Sweetwater's Sean Iglehart Makes Us a Ramos Gin Fizz

Keep New Times Free
I Support
  • Local
  • Community
  • Journalism
  • logo

Support the independent voice of South Florida and help keep the future of New Times free.

Welcome to the How To series, a periodic segment of photo essays that highlight the dishes and drinks area restaurants do well, who makes them, and how they do it. This week, we're focusing on Sweetwater's Sean Iglehart, who will be getting us drunk on a selection of craft cocktails

"Craft cocktails are for places that have stretches of lousy weather," said Chris, my friend visiting from up north. "Brown liquor is for cold and rainy nights." His is one theory why craft cocktails are slower to arrive in sunny South Florida. 

​While tiki rum drinks are an area mainstay, cocktails with artisan booze aren't an easy find. Those craving an Aviation or an amaro-based cocktail might find themselves making the trip to the mecca outside of Miami: Sweetwater Bar and Grill.

Inside, the bar is brooding, framed by exposed brick, hardwood floors, and low light. Behind the bar, you're likely find bar man Sean Iglehart.

"I look to Florida as the sixth borough of New York," he said. "People come here from places that have well-established cocktail programs. Why don't they demand a better cocktail?"

Of all the spirits at his bar, he talks up gin. "There's so much more on the palate than vodka," he says. "I like a lighter spirit with botanicals." He cites the range of gin, from Hendrick's cucumber and lemon and Bols Genever for smoke and peat. "It's a fun spirit to work with."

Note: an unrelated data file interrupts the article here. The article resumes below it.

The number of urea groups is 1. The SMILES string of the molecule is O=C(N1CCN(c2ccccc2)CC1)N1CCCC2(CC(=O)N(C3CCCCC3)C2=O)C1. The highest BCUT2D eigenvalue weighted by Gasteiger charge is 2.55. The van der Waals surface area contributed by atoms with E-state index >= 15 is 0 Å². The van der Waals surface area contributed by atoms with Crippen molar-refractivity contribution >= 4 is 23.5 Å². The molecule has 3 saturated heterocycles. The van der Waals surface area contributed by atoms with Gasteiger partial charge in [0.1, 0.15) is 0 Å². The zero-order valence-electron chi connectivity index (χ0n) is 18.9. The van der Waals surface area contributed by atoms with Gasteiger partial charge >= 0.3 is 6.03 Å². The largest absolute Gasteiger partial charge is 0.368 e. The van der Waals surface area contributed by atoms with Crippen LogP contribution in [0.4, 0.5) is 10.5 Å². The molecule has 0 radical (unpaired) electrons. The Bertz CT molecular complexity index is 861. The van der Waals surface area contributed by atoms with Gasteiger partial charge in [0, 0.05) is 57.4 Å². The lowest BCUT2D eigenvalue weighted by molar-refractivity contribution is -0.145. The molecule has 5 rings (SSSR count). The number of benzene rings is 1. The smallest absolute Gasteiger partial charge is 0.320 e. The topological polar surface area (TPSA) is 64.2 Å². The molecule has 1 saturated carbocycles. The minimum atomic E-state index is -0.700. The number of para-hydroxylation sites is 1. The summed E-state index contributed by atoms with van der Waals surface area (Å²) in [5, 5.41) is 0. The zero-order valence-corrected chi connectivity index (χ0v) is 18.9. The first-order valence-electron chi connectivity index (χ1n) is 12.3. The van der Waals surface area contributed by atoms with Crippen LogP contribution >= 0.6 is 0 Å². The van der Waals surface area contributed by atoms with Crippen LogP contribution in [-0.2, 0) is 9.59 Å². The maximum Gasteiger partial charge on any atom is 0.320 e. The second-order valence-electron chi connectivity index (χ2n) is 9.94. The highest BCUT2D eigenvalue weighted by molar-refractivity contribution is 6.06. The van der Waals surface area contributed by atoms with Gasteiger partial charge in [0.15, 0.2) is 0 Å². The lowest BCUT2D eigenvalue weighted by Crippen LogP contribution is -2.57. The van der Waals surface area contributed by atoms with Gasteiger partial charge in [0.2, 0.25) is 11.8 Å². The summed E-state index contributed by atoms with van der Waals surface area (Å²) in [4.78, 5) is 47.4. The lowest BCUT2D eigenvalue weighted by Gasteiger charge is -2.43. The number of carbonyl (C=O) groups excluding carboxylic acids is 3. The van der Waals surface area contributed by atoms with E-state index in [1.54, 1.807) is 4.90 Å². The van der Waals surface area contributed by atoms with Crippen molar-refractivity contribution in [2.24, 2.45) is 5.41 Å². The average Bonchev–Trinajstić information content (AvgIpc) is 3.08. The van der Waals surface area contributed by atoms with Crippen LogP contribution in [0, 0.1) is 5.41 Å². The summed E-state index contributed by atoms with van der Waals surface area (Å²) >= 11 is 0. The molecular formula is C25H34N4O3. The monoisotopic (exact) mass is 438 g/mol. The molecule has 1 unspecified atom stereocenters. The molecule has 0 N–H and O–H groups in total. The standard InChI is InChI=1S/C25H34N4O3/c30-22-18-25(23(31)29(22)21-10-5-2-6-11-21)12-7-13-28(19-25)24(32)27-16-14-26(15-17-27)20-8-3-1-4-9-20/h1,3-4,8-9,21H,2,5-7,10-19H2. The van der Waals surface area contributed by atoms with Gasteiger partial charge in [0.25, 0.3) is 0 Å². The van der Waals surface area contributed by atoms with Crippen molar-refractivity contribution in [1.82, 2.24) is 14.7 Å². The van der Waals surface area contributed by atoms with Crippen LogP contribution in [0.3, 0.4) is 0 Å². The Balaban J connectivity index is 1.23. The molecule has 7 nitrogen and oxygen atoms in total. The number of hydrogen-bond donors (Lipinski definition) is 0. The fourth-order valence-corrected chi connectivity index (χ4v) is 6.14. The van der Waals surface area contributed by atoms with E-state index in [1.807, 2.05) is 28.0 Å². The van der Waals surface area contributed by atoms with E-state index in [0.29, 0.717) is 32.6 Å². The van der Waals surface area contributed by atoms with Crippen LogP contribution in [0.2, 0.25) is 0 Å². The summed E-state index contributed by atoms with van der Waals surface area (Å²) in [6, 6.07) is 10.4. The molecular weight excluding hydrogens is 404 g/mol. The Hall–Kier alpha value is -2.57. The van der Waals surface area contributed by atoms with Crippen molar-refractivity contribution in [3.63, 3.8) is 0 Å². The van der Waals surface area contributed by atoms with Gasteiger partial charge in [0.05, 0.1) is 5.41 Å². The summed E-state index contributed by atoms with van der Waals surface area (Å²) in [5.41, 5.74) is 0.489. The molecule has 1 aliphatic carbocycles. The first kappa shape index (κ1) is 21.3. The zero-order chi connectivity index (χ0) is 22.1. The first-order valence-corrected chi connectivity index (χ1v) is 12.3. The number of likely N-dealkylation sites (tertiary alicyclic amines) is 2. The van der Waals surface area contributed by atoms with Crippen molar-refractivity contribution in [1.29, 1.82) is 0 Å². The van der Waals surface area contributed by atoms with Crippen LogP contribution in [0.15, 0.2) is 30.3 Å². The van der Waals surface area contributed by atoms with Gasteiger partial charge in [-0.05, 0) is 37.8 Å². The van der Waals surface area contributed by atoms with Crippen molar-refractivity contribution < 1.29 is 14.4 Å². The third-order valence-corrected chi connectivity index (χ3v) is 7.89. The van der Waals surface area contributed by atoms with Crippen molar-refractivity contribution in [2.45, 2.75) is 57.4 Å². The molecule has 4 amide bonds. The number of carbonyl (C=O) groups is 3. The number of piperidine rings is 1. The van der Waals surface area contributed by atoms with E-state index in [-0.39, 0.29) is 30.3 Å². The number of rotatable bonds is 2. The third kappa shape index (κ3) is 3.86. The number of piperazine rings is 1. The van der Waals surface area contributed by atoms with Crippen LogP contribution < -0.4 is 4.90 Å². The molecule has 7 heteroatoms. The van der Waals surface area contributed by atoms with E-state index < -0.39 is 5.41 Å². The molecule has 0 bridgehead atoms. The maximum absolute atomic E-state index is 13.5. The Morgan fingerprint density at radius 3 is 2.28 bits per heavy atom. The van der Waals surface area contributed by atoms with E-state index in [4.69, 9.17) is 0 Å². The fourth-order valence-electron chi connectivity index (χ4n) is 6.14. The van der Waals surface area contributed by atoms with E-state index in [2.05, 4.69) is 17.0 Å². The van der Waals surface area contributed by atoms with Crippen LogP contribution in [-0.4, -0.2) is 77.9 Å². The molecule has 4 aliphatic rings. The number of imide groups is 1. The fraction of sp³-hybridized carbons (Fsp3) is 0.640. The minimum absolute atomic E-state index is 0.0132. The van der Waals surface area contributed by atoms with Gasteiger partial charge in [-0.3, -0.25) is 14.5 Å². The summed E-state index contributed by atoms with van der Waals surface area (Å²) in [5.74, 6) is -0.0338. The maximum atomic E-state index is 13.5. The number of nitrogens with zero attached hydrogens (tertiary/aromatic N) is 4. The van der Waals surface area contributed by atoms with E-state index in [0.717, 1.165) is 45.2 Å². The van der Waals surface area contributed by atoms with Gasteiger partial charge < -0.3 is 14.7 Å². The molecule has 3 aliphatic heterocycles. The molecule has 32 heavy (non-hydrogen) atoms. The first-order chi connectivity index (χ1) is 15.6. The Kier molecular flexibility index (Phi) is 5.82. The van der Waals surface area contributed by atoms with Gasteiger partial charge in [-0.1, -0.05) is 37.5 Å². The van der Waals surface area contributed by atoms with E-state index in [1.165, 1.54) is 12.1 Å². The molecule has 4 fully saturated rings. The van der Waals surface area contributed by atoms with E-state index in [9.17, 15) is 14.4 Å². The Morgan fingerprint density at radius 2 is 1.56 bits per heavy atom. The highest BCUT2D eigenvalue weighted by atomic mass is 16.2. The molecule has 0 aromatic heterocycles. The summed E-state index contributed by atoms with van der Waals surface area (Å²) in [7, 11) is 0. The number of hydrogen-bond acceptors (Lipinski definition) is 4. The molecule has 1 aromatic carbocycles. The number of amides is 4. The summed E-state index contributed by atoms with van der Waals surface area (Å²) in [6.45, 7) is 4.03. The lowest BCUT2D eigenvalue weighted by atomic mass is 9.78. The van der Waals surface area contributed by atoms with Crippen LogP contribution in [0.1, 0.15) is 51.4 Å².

Below, Iglehart makes us our first cocktail of the week.

Sloe gin -- made from blackthorn berries -- has become a darling of the craft cocktail movement. Prior to 2008, the real stuff wasn't readily available outside of the U.K. "Sloe gin, to the English, is a little bit like limoncello is to the Italians. In the countryside, everyone makes their own," wrote Jason Wilson, author of Boozehound.
​A Sloe Gin Fizz is relatively simple: Plymouth sloe gin, lemon, simple syrup, club soda, and garnish served in a highball glass with ice. Iglehart adds Plymouth gin, heavy cream, and egg whites, transforming the basics to a double-gin Ramos Fizz.
The Ramos Gin Fizz
See the rest of the slide show here.

New Times on Facebook | Clean Plate Charlie on Facebook | Melissa on Facebook | Clean Plate Charlie on Twitter | Melissa McCart on Twitter | E-mail Melissa

Keep New Times Broward-Palm Beach Free... Since we started New Times Broward-Palm Beach, it has been defined as the free, independent voice of South Florida, and we would like to keep it that way. Offering our readers free access to incisive coverage of local news, food and culture. Producing stories on everything from political scandals to the hottest new bands, with gutsy reporting, stylish writing, and staffers who've won everything from the Society of Professional Journalists' Sigma Delta Chi feature-writing award to the Casey Medal for Meritorious Journalism. But with local journalism's existence under siege and advertising revenue setbacks having a larger impact, it is important now more than ever for us to rally support behind funding our local journalism. You can help by participating in our "I Support" membership program, allowing us to keep covering South Florida with no paywalls.

We use cookies to collect and analyze information on site performance and usage, and to enhance and customize content and advertisements. By clicking 'X' or continuing to use the site, you agree to allow cookies to be placed. To find out more, visit our cookies policy and our privacy policy.


Join the New Times community and help support independent local journalism in South Florida.


Join the New Times community and help support independent local journalism in South Florida.